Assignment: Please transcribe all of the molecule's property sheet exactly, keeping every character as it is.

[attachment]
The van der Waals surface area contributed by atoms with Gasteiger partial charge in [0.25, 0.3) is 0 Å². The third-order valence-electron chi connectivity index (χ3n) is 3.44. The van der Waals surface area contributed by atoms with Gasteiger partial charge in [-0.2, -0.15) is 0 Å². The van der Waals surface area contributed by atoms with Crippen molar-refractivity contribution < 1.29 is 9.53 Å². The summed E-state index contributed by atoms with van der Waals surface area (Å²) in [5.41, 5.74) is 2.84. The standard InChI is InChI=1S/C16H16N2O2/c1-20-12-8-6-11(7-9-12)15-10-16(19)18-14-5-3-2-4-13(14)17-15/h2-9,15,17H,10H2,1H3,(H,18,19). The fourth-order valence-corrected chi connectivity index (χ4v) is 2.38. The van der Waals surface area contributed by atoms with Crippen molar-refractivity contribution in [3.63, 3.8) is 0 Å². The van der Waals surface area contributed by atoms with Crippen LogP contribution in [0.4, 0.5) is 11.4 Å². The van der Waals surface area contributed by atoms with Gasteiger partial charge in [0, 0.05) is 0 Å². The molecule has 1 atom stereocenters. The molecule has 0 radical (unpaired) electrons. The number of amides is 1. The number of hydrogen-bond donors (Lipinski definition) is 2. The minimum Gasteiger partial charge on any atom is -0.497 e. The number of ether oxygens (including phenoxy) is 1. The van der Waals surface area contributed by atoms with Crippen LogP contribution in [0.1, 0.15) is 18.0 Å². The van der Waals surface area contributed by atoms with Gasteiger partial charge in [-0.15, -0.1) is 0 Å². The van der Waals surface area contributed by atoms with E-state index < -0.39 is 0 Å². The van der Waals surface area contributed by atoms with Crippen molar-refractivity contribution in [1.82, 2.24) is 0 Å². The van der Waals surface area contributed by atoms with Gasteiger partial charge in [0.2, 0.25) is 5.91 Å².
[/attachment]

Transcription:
The van der Waals surface area contributed by atoms with Gasteiger partial charge in [0.25, 0.3) is 0 Å². The third-order valence-electron chi connectivity index (χ3n) is 3.44. The van der Waals surface area contributed by atoms with Gasteiger partial charge in [-0.2, -0.15) is 0 Å². The van der Waals surface area contributed by atoms with Crippen molar-refractivity contribution < 1.29 is 9.53 Å². The summed E-state index contributed by atoms with van der Waals surface area (Å²) in [5.41, 5.74) is 2.84. The standard InChI is InChI=1S/C16H16N2O2/c1-20-12-8-6-11(7-9-12)15-10-16(19)18-14-5-3-2-4-13(14)17-15/h2-9,15,17H,10H2,1H3,(H,18,19). The fourth-order valence-corrected chi connectivity index (χ4v) is 2.38. The van der Waals surface area contributed by atoms with Crippen molar-refractivity contribution in [3.63, 3.8) is 0 Å². The van der Waals surface area contributed by atoms with Crippen LogP contribution in [0.4, 0.5) is 11.4 Å². The van der Waals surface area contributed by atoms with Gasteiger partial charge in [0, 0.05) is 0 Å². The molecule has 1 atom stereocenters. The molecule has 0 radical (unpaired) electrons. The number of amides is 1. The number of hydrogen-bond donors (Lipinski definition) is 2. The minimum Gasteiger partial charge on any atom is -0.497 e. The number of ether oxygens (including phenoxy) is 1. The van der Waals surface area contributed by atoms with Crippen LogP contribution in [0.1, 0.15) is 18.0 Å². The van der Waals surface area contributed by atoms with Gasteiger partial charge in [-0.15, -0.1) is 0 Å². The van der Waals surface area contributed by atoms with E-state index < -0.39 is 0 Å². The van der Waals surface area contributed by atoms with Crippen molar-refractivity contribution in [1.82, 2.24) is 0 Å². The van der Waals surface area contributed by atoms with Gasteiger partial charge in [0.2, 0.25) is 5.91 Å².